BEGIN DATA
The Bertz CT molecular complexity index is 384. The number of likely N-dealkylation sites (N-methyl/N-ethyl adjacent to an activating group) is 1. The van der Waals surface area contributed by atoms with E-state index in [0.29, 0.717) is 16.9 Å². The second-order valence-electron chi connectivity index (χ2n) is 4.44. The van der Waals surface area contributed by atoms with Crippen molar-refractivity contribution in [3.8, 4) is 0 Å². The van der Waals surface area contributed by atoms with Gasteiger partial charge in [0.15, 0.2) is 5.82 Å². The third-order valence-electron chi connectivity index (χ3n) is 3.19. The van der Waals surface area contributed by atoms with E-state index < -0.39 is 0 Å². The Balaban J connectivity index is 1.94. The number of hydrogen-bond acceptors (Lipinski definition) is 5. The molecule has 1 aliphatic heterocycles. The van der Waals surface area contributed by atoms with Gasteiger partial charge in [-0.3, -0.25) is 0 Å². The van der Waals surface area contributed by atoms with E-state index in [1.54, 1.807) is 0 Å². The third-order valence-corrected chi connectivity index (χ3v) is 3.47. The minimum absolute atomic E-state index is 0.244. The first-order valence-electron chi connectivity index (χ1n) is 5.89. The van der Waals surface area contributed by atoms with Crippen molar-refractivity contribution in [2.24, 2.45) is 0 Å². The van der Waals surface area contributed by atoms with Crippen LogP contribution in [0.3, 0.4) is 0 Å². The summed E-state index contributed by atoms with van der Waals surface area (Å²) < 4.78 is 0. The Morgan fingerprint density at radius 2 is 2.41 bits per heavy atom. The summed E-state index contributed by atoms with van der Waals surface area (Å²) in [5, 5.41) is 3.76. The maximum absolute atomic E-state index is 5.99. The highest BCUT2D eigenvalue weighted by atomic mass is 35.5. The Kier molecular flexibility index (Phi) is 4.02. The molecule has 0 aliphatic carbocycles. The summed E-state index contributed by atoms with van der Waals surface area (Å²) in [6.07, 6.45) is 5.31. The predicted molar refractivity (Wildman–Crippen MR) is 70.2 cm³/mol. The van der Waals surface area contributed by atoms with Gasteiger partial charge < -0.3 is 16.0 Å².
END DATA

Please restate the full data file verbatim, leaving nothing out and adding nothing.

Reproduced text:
The Bertz CT molecular complexity index is 384. The number of likely N-dealkylation sites (N-methyl/N-ethyl adjacent to an activating group) is 1. The van der Waals surface area contributed by atoms with E-state index in [0.29, 0.717) is 16.9 Å². The second-order valence-electron chi connectivity index (χ2n) is 4.44. The van der Waals surface area contributed by atoms with Crippen molar-refractivity contribution in [3.8, 4) is 0 Å². The van der Waals surface area contributed by atoms with Gasteiger partial charge in [0.15, 0.2) is 5.82 Å². The third-order valence-electron chi connectivity index (χ3n) is 3.19. The van der Waals surface area contributed by atoms with E-state index < -0.39 is 0 Å². The Balaban J connectivity index is 1.94. The number of hydrogen-bond acceptors (Lipinski definition) is 5. The molecule has 1 aliphatic heterocycles. The van der Waals surface area contributed by atoms with Gasteiger partial charge in [-0.3, -0.25) is 0 Å². The van der Waals surface area contributed by atoms with E-state index in [1.54, 1.807) is 0 Å². The third-order valence-corrected chi connectivity index (χ3v) is 3.47. The minimum absolute atomic E-state index is 0.244. The first-order valence-electron chi connectivity index (χ1n) is 5.89. The van der Waals surface area contributed by atoms with Crippen molar-refractivity contribution in [2.24, 2.45) is 0 Å². The van der Waals surface area contributed by atoms with Crippen LogP contribution in [0.3, 0.4) is 0 Å². The summed E-state index contributed by atoms with van der Waals surface area (Å²) < 4.78 is 0. The Morgan fingerprint density at radius 2 is 2.41 bits per heavy atom. The summed E-state index contributed by atoms with van der Waals surface area (Å²) in [5, 5.41) is 3.76. The maximum absolute atomic E-state index is 5.99. The highest BCUT2D eigenvalue weighted by atomic mass is 35.5. The Kier molecular flexibility index (Phi) is 4.02. The molecule has 0 aliphatic carbocycles. The summed E-state index contributed by atoms with van der Waals surface area (Å²) in [6.07, 6.45) is 5.31. The predicted molar refractivity (Wildman–Crippen MR) is 70.2 cm³/mol. The van der Waals surface area contributed by atoms with Gasteiger partial charge < -0.3 is 16.0 Å².